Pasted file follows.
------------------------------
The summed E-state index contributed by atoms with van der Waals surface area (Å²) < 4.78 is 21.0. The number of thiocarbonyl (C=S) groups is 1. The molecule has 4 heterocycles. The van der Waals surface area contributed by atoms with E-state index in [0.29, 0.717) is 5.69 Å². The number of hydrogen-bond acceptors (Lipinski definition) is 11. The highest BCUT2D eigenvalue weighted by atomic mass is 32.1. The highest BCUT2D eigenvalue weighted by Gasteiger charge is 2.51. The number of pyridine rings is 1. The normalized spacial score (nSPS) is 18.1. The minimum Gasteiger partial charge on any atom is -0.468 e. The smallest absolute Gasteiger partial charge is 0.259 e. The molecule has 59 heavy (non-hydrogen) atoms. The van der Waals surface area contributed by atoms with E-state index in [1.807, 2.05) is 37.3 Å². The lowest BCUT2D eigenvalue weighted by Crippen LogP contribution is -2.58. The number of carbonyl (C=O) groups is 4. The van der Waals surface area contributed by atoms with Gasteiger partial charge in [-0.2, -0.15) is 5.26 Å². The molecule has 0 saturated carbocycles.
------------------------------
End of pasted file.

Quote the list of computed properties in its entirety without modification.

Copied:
The summed E-state index contributed by atoms with van der Waals surface area (Å²) < 4.78 is 21.0. The number of thiocarbonyl (C=S) groups is 1. The molecule has 4 heterocycles. The van der Waals surface area contributed by atoms with E-state index in [0.29, 0.717) is 5.69 Å². The number of hydrogen-bond acceptors (Lipinski definition) is 11. The highest BCUT2D eigenvalue weighted by atomic mass is 32.1. The highest BCUT2D eigenvalue weighted by Gasteiger charge is 2.51. The number of pyridine rings is 1. The normalized spacial score (nSPS) is 18.1. The minimum Gasteiger partial charge on any atom is -0.468 e. The smallest absolute Gasteiger partial charge is 0.259 e. The molecule has 59 heavy (non-hydrogen) atoms. The van der Waals surface area contributed by atoms with E-state index in [1.807, 2.05) is 37.3 Å². The lowest BCUT2D eigenvalue weighted by Crippen LogP contribution is -2.58. The number of carbonyl (C=O) groups is 4. The van der Waals surface area contributed by atoms with Gasteiger partial charge in [-0.2, -0.15) is 5.26 Å². The molecule has 0 saturated carbocycles.